cover of Four Dead Queens by Astrid Scholte, a pile of gold crowns under a blue spotlight

Four Dead Queens by Astrid Scholte

A skilled thief named Keralie and an upstanding citizen named Varin in Quadara meet when she steals a package from him. It seemed harmless enough on her end, and annoying, on his. But this act leads to them getting pulled into a conspiracy that leads to the death of all four of their country’s queens. In order to extricate themselves from the danger, they’ll have to partner up to stay alive.

cover of harlem shuffle by colson whitehead, various items from the book in different tiled squares of red, yellow, and green

Harlem Shuffle by Colson Whitehead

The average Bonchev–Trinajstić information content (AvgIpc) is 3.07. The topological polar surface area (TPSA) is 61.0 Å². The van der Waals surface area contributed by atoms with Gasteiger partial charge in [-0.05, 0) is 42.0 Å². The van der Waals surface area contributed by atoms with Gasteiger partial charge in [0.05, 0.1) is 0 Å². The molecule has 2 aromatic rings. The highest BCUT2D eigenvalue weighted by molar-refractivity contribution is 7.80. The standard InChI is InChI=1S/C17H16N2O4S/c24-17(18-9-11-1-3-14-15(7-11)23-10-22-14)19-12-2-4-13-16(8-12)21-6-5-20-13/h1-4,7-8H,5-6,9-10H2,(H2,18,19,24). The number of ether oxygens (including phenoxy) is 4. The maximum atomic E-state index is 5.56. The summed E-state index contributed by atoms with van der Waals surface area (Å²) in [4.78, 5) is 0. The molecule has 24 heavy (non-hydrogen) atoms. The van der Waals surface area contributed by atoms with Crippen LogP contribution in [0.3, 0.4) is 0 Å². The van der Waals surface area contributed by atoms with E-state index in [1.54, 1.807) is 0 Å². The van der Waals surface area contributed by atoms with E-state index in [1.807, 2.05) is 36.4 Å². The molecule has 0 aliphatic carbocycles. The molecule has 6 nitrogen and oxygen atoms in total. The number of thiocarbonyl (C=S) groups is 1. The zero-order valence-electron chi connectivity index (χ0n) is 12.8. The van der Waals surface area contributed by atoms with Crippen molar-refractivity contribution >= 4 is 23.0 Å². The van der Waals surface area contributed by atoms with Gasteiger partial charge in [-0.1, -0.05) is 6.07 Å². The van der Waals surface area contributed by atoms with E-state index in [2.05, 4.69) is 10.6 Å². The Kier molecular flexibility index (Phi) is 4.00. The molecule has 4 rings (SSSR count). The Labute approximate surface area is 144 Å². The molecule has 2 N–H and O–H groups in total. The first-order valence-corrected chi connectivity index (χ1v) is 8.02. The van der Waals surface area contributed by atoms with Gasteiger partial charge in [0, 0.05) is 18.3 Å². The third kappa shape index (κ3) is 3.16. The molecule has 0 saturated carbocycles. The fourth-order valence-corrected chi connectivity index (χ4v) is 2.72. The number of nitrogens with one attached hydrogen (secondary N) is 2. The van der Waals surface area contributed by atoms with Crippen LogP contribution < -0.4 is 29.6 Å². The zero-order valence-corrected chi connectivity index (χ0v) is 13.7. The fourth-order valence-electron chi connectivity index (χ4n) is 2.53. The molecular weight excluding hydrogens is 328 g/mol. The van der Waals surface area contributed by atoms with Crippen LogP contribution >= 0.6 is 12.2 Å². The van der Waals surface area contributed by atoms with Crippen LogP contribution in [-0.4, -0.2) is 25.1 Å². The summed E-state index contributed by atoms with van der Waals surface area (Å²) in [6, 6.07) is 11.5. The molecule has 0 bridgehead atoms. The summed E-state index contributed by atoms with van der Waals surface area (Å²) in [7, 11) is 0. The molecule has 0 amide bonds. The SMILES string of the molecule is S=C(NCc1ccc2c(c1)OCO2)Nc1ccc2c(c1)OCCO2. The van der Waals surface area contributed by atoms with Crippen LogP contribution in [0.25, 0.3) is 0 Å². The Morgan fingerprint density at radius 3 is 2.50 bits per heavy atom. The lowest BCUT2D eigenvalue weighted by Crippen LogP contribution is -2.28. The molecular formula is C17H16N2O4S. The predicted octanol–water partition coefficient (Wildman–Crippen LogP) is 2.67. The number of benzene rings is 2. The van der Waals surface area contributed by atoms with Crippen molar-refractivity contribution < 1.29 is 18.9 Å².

And last, but not least is this excellent novel that brilliantly illustrates the repercussions of any crime, big or small. Ray Carney is a mostly honest furniture salesman, who makes a little money on the side fencing small items. Yes, it’s illegal, but the he way he sees it, he’s nowhere near as bad as his thieving father. But Ray’s soft spot for his inept criminal cousin is about to get him into hot water with Harlem’s most dangerous men.


If you love crime and mystery books and are looking for more to read, be sure to check out 20 of the Best Mystery Books You’ve Never Heard Of, 10 of the Most Unique Crime Books for Your TBR, and 19 of the Best New True Crime Books Out in 2021.